Life Is a Total Scam: Get Used to It, Kid

 

Earlier this week my 11 year old son and I made our bi-weekly (or so it seems) trip to Sports Authority.

 

Despite the fact that our plan was to get a mouth guard, I walked into the store with the knowledge that both Home Depot and Sports Authority are just like those old “Two Drink Minimum” Comedy Clubs in that getting in is free.  Getting out ain’t.

 

Finding the mouth guard only took about 10 minutes but perusing the aisles upon aisles of other sporting paraphernalia took the better part of an hour.

 

After 30 minutes of browsing, my Germanic tight-ass tendencies kicked in and despite a relentless assault of “Dad, can I get this?  Dad, can I get this?”, I stood firm and decided we were leaving with only a mouth guard on this trip.

 

Given my contributions to Sports Authority over the years I feel fairly secure in saying that of Mr. and Mrs. Sports Authority, whoever they are, have already covered the cost of braces, college, and weddings for their well-adjusted 2.5 kids on my dime.  One cheap-o trip isn’t going to hurt them.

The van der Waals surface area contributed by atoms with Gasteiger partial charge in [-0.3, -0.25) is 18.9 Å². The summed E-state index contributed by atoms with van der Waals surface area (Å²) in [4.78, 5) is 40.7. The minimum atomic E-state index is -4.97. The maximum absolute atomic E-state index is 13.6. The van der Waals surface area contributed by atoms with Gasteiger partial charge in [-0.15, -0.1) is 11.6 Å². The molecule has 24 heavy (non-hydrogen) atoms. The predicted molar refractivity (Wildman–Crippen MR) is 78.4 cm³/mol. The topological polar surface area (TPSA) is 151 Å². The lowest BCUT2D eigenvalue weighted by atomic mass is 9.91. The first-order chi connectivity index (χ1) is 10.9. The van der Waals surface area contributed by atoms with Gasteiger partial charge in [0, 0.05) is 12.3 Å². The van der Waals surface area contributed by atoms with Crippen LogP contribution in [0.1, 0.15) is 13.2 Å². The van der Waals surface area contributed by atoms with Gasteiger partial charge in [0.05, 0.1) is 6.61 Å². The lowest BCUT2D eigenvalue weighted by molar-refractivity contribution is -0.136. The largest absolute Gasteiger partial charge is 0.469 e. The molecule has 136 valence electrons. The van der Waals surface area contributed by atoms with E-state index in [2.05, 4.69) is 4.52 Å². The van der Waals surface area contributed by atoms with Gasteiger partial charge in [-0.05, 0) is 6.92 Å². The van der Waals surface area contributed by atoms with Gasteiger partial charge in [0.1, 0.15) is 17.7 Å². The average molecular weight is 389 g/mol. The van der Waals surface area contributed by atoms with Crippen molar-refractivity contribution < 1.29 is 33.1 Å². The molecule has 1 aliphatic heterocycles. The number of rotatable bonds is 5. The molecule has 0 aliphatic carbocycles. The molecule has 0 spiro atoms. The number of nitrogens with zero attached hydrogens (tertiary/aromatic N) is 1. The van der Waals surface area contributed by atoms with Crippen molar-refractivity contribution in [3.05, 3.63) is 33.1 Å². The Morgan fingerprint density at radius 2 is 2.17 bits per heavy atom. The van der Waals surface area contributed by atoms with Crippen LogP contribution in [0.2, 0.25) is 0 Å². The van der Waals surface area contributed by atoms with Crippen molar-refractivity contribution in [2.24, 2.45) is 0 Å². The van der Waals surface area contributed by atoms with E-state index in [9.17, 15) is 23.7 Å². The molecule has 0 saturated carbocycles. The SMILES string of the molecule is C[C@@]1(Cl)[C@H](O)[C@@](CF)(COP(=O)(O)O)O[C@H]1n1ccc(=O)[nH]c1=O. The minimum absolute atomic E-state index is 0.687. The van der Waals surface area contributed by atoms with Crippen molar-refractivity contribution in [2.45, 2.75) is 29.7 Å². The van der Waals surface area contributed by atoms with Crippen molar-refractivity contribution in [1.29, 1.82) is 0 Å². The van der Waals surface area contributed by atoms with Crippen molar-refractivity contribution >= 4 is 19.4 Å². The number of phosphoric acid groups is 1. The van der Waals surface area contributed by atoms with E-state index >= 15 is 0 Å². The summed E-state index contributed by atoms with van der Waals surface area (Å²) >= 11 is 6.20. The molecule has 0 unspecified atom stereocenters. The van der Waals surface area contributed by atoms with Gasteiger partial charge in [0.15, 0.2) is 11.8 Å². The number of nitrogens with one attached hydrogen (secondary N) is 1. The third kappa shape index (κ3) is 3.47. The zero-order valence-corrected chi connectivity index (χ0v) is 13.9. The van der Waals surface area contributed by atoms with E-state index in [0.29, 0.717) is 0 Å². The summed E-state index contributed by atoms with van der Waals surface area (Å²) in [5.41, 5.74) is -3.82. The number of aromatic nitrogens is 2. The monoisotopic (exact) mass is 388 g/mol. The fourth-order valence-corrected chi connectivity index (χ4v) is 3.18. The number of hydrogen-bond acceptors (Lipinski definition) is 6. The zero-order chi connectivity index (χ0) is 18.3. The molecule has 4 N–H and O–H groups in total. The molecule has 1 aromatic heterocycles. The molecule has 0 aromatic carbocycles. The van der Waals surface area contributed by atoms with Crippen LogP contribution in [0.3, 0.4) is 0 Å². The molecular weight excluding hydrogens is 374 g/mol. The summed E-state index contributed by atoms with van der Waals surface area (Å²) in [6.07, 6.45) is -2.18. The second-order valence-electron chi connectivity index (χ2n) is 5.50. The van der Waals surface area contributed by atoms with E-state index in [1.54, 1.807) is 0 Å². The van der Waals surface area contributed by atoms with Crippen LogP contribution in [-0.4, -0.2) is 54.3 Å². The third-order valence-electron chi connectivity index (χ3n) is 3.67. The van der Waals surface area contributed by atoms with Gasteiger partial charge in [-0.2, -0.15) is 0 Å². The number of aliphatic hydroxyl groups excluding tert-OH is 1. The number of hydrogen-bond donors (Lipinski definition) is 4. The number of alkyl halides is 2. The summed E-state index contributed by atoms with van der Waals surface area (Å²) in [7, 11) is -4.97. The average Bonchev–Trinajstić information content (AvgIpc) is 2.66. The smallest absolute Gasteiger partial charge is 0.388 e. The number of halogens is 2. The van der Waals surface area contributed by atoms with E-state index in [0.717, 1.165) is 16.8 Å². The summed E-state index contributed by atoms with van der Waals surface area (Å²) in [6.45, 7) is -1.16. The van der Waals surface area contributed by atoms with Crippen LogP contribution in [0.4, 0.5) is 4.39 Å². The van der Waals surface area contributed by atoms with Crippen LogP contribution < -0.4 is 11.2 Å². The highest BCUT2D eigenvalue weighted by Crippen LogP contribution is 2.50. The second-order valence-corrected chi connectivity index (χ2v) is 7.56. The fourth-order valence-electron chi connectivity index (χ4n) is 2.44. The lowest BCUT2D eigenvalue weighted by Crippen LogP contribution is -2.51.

On the way to the checkout, my son came across a little trinket called the “Power Balance Sports Bracelet” and was absolutely convinced that at $29.99, this was a bargain that absolutely could not be passed up.

 

Dad, can I get one of these?”

 

No.”

 

Dad, please?”

 

No.”

 

Seriously, Dad.  Puh-leeeeeeeeeeeeease??????”

 

Nope.  Sorry.”

 

After trudging back to the car I foolishly attempted to engage my surly 11 year old in a conversation about why he wanted a little neoprene bracelet with a holographic sticker on it in the first damn place.

 

Because it helps with your balance, Dad.  I really think it would help me in baseball.”

 

Me:  “How exactly does it help with your balance?”

 

Him:  “It balances out your positive and negative energy so you have better balance.”  (Apparently at age 11 my son still can’t do long division but has a really good grasp on how important it is to continuously realign one’s chakras.  I’m raising a Maharishi and didn’t even know it.)